I just recently wrapped up shooting a short documentary about Dan and Steven and their store DS Bicycles (4215 N Elston Ave), a local Chicago-based bicycle shop located in Irving Park. It was a short, one-day, shoot with director Justin Roy, gaffer Samuel Johnson, and with sound done by Thomas McDonald.
I got involved with this project from the beginning. When I purchased a used bicycle from Dan and Steven's other bike shop, Nearly New Bicycles, in Uptown (4075 North Broadway) I was immediately inspired by the atmosphere and vibes I got inside the shop. The shop was small, packed with bikes– old and new– and had a pleasant metallic smell. Dan fixed me up with a great old Schwinn. Shortly after, I told Justin about the bike shop and he seemed to get inspired by the story as well. He contacted Dan, asked if we could make a short documentary about him, and the deal was done.
DS Bicycles, is more than a bicycle shop, it's a place where people can meet up, hangout, talk bikes and listen to music. Dan opened the store without an intention to grow a huge business, but rather as a safe haven for kids and teens in the community.
Due to limited equipment and time, Justin and I decided that we would try to make most of the light available at the location. We wanted the film to have a naturalistic feel– based off of Dan's and Steven's characters.
When Justin and I scouted the shop a week before the shoot, we saw that there wasn't much room for lights or grip equipment– we had to make use with what we had. There were three fluorescent fixtures in the ceiling, but I made sure to have them turned off at all costs as they added a terrible green cast to skin tones. In the workshop area there was a single hanging tungsten bulb, which I thought could work to define the setting. We ended up not using the single light on the day of the set as it casted too much light on the walls and we had no flags or rigging available to shape the light in another way. (note to self for next time)
We decided to film the first interview in the work shop, located at the far end of the shop, which, unfortunately, significantly diminished the amount of available light. We were forced to rely on our small lighting package consisting of three small Fiilex LEDs. We had one light set to daylight and bounced off a piece of bounce board. The other LED we set to tungsten to motivate the workshop-tungsten esthetic and placed the light behind our subject as a hair light. The third LED we also set to tungsten and had bounce of the ceiling as our tungsten fill. I added a small pocket sized LED on the tool counter to raise the levels on the background a little– so that it wouldn't be too dark.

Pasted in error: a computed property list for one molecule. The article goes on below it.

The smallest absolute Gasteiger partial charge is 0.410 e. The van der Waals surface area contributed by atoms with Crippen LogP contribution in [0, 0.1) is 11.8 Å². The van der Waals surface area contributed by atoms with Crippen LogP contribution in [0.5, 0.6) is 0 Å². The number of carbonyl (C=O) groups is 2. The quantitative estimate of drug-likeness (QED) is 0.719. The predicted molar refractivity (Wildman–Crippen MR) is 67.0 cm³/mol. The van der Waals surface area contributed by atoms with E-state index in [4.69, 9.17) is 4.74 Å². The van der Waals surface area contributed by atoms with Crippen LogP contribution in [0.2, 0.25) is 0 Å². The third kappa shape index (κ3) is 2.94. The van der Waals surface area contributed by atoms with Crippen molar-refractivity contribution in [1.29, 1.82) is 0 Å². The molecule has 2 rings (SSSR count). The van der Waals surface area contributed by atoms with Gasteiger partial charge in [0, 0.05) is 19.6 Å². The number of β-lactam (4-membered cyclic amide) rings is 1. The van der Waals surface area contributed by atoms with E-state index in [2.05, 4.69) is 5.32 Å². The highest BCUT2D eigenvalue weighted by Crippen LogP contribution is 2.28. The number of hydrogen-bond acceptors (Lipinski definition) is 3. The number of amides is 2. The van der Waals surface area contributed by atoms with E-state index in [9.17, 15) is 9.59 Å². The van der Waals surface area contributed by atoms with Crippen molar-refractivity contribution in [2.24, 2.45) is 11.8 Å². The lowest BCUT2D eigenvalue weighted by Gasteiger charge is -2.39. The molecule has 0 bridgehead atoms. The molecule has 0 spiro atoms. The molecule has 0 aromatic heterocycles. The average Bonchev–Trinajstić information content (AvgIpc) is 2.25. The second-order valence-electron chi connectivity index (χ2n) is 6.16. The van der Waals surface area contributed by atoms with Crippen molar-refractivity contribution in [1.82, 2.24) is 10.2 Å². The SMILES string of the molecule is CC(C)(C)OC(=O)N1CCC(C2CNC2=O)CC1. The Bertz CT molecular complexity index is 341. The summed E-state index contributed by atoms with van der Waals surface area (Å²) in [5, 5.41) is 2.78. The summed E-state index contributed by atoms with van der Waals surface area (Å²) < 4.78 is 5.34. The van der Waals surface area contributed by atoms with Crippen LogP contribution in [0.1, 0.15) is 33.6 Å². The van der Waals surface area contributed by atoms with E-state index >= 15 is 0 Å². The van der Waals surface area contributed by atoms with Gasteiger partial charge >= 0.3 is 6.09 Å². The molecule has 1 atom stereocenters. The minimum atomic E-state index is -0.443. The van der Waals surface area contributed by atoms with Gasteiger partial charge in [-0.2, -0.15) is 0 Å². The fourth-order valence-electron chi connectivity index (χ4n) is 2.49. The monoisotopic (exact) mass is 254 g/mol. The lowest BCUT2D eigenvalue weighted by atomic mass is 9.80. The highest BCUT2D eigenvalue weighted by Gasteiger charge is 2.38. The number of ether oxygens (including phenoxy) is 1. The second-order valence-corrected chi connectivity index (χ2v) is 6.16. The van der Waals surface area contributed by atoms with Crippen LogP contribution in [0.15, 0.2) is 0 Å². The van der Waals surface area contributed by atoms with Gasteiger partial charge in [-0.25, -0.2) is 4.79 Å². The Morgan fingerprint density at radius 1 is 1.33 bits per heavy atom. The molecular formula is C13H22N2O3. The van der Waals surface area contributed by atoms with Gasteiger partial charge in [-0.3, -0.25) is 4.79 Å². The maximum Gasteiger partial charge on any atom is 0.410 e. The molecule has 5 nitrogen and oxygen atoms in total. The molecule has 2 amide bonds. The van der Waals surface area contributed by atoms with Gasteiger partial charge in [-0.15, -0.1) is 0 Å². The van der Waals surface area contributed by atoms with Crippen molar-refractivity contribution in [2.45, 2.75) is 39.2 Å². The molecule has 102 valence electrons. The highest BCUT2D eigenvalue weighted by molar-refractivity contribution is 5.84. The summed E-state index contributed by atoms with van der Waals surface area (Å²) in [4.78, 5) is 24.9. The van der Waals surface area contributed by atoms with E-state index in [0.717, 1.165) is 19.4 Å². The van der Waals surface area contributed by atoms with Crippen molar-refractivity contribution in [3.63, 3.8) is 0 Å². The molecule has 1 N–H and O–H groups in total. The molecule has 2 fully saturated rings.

I wanted to create patches of light and dark in order to separate Dan from the background and have him as the focus of the interview. As cinematographer Billy Williams states, "..when I'm lighting I think in tones of black-and-white and gray rather than in color. When I'm lighting I always try to get separation, a light subject against the dark, or a dark against a light. I like to rely on tonal separation rather than just relying on the color to separate it... you get a greater perspective in composition, a greater depth... by doing that, you can emphasize what you want the audience to view."
To be honest, I wasn't satisfied with the lighting set up for our first interview. It felt very flat, and forcefully mixed the tungsten and daylight sources. I also found it too different from the rest of the shots. Despite this, however, I did learn a lot about lighting for interviews. If I had the opportunity to light the interview again I would have lit two LED sources (set to tungsten) through diffusion coming in from the top off the camera's right, or I would simply have moved the location closer to the window and relied mainly on natural light like I did in the second interview.
With Steven's interview, we tried to recreate the original lighting plan I had planed– and it worked out much better. We had the light from the window through some white translucent as our key light. Sam had the ideas of placing and LED behind Steven to raise the levels in the background a little higher, and also to place another LED facing towards the back of Steven's head. This added a little kick, that seemed motivated by the window and gave a really interesting effect on Steven's glasses. The natural negative fill coming from the environment was enough to create nice contrast on Steven's face.
We were lucky enough to have an overcast day– which gave us pretty much a constant source from the window. However, towards the end of the shoot, the clouds began to break and I was forced to dial in the ND up and down.
After Steven's interview I decided to have Dan sit in for some additional questions in the window light setup.
Some other frame grabs from the shoot:
I thought I would share this incredibly powerful short interview with Roger Deakins, especially what he says about documentary filmmaking.
Also, this short documentary by Daniel Soares about NYC freelance creatives.